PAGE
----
# Probability is not Likelihood. Find out why!!!

TLDRIn this engaging StatQuest video, host Josh Dahmer explains the nuanced difference between probability and likelihood, two concepts that are often confused. Using a normal distribution as an example, he illustrates how probability is calculated as the area under the curve between two points, such as the chance of a mouse weighing between 32 and 34 grams, which is 29%. In contrast, likelihood is a measure of how well a particular distribution fits a fixed data point; for instance, the likelihood of a 34-gram mouse given a distribution with a mean of 32 grams and a standard deviation of 2.5 is 0.12. The video clarifies that probabilities are about fixed distributions with variable data, while likelihoods consider fixed data with variable distribution parameters. Dahmer encourages viewers to explore further by checking out the maximum likelihood estimator derivation for the exponential distribution on StatQuest.

###### Takeaways

- π **Understanding Probability vs. Likelihood**: The video explains the difference between probability and likelihood, two concepts that are often confused.
- π **Normal Distribution Example**: The example of mouse weights with a normal distribution is used to illustrate the concepts, which applies to all continuous distributions.
- π’ **Probability Calculation**: Probability is represented as the area under the curve of a distribution, in this case, the chance of a mouse weighing between 32 and 34 grams is 29%.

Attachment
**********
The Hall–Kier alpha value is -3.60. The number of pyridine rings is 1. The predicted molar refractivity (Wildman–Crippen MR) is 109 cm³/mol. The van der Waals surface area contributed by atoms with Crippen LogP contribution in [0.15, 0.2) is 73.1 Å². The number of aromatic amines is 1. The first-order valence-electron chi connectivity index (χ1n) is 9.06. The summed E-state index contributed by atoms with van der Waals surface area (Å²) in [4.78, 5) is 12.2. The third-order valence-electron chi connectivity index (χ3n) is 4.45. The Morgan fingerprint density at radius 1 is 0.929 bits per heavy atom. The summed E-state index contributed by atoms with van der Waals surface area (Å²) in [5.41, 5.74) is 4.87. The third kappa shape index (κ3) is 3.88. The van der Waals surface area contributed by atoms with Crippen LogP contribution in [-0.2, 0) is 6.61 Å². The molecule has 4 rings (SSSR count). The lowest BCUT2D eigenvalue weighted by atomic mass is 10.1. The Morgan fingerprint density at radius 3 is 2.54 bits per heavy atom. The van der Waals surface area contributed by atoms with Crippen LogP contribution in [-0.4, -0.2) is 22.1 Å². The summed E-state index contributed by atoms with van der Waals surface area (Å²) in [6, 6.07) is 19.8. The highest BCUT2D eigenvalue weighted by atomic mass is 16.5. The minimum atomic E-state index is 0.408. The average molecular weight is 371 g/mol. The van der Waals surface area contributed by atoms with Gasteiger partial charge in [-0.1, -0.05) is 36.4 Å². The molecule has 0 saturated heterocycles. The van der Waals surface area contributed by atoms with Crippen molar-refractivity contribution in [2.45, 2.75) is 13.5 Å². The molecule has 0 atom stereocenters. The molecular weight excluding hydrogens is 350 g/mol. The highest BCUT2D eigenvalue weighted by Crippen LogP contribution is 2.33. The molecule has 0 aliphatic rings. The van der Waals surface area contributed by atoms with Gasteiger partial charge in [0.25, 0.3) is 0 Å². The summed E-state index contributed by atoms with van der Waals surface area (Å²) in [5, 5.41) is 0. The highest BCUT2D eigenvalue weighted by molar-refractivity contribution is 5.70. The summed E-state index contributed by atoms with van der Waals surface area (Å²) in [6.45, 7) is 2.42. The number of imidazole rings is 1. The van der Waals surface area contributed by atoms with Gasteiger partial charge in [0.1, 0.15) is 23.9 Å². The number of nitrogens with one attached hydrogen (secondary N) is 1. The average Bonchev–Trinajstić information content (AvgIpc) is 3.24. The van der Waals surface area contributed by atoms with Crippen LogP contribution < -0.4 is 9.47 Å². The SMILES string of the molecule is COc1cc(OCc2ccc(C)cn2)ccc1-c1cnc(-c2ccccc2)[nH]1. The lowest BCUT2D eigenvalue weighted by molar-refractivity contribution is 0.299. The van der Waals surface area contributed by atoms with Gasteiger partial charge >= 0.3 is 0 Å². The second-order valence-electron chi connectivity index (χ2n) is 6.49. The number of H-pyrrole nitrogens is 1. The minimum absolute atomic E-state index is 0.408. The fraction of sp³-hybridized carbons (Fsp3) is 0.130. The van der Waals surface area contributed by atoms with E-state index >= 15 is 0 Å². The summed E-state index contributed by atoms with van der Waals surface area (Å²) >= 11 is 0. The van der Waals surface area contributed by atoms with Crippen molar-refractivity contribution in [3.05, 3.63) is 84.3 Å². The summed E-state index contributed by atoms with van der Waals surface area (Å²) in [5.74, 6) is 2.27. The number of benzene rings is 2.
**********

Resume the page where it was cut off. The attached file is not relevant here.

- π **Notation of Probability**: Mathematically, probability is expressed as P(Data | Parameters), where the parameters define the distribution and the data is fixed.
- βοΈ **Changing Probability**: By altering the left side of the probability equation, one can calculate the probability for different scenarios, such as a mouse weighing more than 34 grams.
- π **Fixed Measurements in Likelihood**: Unlike probability, likelihood involves fixed data points and allows for the distribution to be shifted or modified.
- π **Likelihood Calculation**: The likelihood of a 34-gram mouse is a specific point on the curve with a value of 0.12, which changes if the distribution's mean is altered.
- π§ **Adjusting the Distribution**: The shape and location of the distribution can be modified by changing the mean, which affects the likelihood of observing certain data points.
- π **Mathematical Representation of Likelihood**: Likelihood is written as L(Parameters | Data), indicating that the distribution parameters are variable given fixed data.
- π **Further Learning**: The video encourages viewers to check out other StatQuest videos for more detailed mathematical derivations, such as the maximum likelihood estimator for the exponential distribution.
- πΆ **Supporting StatQuest**: The presenter, Josh Dahmer, invites viewers to subscribe for more content and to support the channel by purchasing his original songs on Bandcamp.